Whenever they’re in public, the handmaidens don white bonnets. The bonnets cover the hair — another signifier of femininity, and of vanity — but with their long edges, extending six inches on either side, they also function as blinders to the outside world: All the handmaidens can see is the path straight ahead of them. It’s a metaphor, of course, for the way the lives of these women have been confined to their capacity as fertile wombs.
This “bonnet view” was central to Kelly Reichardt’s 2010 film Meek’s Cutoff, starring Michelle Williams. As Reichardt explains, the bonnet view is at once deeply claustrophobic and incredibly lonely. Inside the bonnet, you can’t see the world around you, but you know it’s there. You’re cloistered, alone with the echo of your breath, the shadows of the world playing just outside your vision.
To pass that feeling on to viewers, Reichardt shot Meek’s Cutoff using a 4:3 aspect ratio — much closer to square than the now-standard 16:9 “widescreen” ratio. That decision was unusual, especially for a Western, which is normally shot to highlight the vast landscape surrounding the protagonists. But the real innovation was Reichardt’s decision to center the film itself not on the men attempting to make their way West across the barren desert of Eastern Oregon, but on the women. The aspect ratio isn’t just a stylistic tic, but a dedication to a different sort of story: Instead of trying to understand the arrogance and anxiety of men seeking to sustain their power, Reichardt looked to the women victimized by that quest.
That attitude is still astonishingly rare. Back in 1970s, film theorist Laura Mulvey wrote a paper — “Visual Pleasure and the Narrative Cinema” — that went on to become the most reprinted publication in film history. Mulvey argued that the primary “gaze” of the cinema, e.g., the way directors film and the way we conceive of “normal” film style, is male: It fetishizes female bodies, turns them into objects to be possessed and controlled. Mulvey spent years refining the argument, while also searching for its inverse: Is a “female gaze” possible? If so, what would it even look like?
The male gaze is a symptom of an art form whose norms were developed by men, in an industry dominated by men, for audiences dictated largely by male preferences. It reflects Hollywood, but it also reflects the way we look at women in the world. Which is part of why it’s been so difficult to reverse: Patriarchy refuses to budge. What’s developed, then — mostly, but not only, through the work of female filmmakers — is a sort of negotiated hybrid, a way of occupying a woman’s perspective as she navigates the patriarchal world around her.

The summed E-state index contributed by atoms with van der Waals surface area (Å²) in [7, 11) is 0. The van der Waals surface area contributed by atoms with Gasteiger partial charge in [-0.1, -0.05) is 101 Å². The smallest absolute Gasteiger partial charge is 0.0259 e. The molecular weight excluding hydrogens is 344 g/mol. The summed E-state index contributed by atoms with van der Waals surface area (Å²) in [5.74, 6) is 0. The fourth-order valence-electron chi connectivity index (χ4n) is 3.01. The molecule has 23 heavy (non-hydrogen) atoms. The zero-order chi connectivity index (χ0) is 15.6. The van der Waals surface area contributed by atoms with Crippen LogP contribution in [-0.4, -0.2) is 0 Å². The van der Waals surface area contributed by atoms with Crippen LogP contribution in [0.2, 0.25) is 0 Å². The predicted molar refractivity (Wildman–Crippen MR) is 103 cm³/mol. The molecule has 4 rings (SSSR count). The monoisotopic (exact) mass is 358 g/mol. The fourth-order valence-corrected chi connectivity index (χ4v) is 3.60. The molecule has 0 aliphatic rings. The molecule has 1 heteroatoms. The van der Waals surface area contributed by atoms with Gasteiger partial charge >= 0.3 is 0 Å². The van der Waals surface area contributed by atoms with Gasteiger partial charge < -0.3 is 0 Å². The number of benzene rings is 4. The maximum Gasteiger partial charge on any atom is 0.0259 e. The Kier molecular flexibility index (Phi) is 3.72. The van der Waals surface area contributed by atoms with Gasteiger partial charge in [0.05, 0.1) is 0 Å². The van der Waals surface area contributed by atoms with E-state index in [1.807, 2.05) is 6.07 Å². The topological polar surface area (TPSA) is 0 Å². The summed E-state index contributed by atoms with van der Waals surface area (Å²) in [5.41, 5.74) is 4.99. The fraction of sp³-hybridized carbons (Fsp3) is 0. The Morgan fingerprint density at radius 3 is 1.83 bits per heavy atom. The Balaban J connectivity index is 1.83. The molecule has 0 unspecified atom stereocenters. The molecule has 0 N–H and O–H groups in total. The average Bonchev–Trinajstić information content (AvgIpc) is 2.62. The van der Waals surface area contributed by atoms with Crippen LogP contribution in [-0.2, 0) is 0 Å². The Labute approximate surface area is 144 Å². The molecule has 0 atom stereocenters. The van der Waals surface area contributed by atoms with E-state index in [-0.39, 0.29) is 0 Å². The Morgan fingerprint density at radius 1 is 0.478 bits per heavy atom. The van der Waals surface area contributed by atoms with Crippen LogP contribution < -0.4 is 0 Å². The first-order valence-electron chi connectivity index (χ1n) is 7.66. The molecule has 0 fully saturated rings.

Call it the female glance. Unlike the steady, obsessive gaze, the glance is sprawling, nimble: not easily distracted so much as a constantly vigilant. It scans, it flits, it spins — or, alternately, it observes, with patient detail, the moments of a woman’s world that often go unnoticed. Think of this pastoral scene in Marie Antoinette, or the Leonard Cohen montage in Take This Waltz, the flutter of the curtains in Bright Star, the sprawling sky and stutters of home video of “All Night,” the slow-motion glee and rage of “Hold Up,” the flashback inserts of abuse in Big Little Lies.
The female glance is deeply attuned to textures, to shades of light. You can feel the temperature of the bodies around you, the anxiety and claustrophobia or, alternately, the expansiveness and delight. It’s an almost synesthetic mode of filmmaking, focused not on plot, or narrative, but the capacity of an image to convey a feel. It forces identification with, and empathy for, the way women experience the world — an experience that’s often marked by passive observation and the rhythms of the domestic world. Scenes shot in this way can feel paranoiac, distracted, and disjointed, but that’s just the reality of living in a world where your body, your value, your power is constantly surveilled. If the male gaze disassembles and disempowers, then the female glance puts that world back together on its own terms.
The female glance is not limited to female filmmakers — I’d argue that Terrence Malick, Jean-Marc Vallée, and Pedro Almodóvar all use it, in different ways — and not all female filmmakers work in this mode. But it’s a discernible, if diffuse, aesthetic difference, and its mark is all over The Handmaid’s Tale. The first three episodes of The Handmaid’s Tale are directed by Reed Morano — who made her name through her distinctive cinematographic work in Frozen River and Looking — and as the cinematographer of Beyonce’s “Sandcastles.”